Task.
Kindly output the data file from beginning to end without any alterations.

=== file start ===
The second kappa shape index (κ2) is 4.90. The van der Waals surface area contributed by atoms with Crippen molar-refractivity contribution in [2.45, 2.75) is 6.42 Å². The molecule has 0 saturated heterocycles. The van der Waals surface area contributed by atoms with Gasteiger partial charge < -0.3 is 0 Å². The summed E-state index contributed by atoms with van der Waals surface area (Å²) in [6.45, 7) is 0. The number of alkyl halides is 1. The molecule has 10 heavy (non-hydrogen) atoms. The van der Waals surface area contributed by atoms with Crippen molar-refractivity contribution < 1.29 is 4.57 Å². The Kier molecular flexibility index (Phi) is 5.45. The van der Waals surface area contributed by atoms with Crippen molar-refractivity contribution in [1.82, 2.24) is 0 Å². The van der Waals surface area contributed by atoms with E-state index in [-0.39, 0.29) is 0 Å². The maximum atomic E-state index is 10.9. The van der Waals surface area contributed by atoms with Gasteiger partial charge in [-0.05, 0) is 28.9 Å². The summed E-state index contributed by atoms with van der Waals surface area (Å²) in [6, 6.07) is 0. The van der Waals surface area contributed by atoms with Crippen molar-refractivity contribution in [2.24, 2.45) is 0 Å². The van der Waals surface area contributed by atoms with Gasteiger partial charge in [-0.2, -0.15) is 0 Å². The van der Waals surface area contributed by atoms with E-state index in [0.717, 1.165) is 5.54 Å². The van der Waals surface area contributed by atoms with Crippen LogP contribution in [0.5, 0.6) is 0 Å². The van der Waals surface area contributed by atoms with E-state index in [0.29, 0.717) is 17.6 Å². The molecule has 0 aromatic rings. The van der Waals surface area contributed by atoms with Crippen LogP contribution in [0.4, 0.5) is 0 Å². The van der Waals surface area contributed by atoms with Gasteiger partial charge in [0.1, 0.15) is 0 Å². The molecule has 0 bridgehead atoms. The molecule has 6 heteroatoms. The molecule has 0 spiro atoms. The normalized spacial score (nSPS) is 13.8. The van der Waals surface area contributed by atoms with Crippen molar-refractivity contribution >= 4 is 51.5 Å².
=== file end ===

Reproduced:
The second kappa shape index (κ2) is 4.90. The van der Waals surface area contributed by atoms with Crippen molar-refractivity contribution in [2.45, 2.75) is 6.42 Å². The molecule has 0 saturated heterocycles. The van der Waals surface area contributed by atoms with Gasteiger partial charge < -0.3 is 0 Å². The summed E-state index contributed by atoms with van der Waals surface area (Å²) in [6.45, 7) is 0. The number of alkyl halides is 1. The molecule has 10 heavy (non-hydrogen) atoms. The van der Waals surface area contributed by atoms with Crippen molar-refractivity contribution < 1.29 is 4.57 Å². The Kier molecular flexibility index (Phi) is 5.45. The van der Waals surface area contributed by atoms with Crippen molar-refractivity contribution in [1.82, 2.24) is 0 Å². The van der Waals surface area contributed by atoms with E-state index in [-0.39, 0.29) is 0 Å². The maximum atomic E-state index is 10.9. The van der Waals surface area contributed by atoms with Gasteiger partial charge in [-0.05, 0) is 28.9 Å². The summed E-state index contributed by atoms with van der Waals surface area (Å²) in [6, 6.07) is 0. The van der Waals surface area contributed by atoms with Crippen molar-refractivity contribution in [2.24, 2.45) is 0 Å². The van der Waals surface area contributed by atoms with Gasteiger partial charge in [-0.2, -0.15) is 0 Å². The van der Waals surface area contributed by atoms with E-state index in [0.717, 1.165) is 5.54 Å². The van der Waals surface area contributed by atoms with Crippen LogP contribution in [0.5, 0.6) is 0 Å². The van der Waals surface area contributed by atoms with E-state index in [0.29, 0.717) is 17.6 Å². The molecule has 0 aromatic rings. The van der Waals surface area contributed by atoms with Crippen LogP contribution in [0.4, 0.5) is 0 Å². The van der Waals surface area contributed by atoms with Gasteiger partial charge in [0.1, 0.15) is 0 Å². The molecule has 0 bridgehead atoms. The molecule has 6 heteroatoms. The molecule has 0 spiro atoms. The normalized spacial score (nSPS) is 13.8. The van der Waals surface area contributed by atoms with Crippen molar-refractivity contribution >= 4 is 51.5 Å².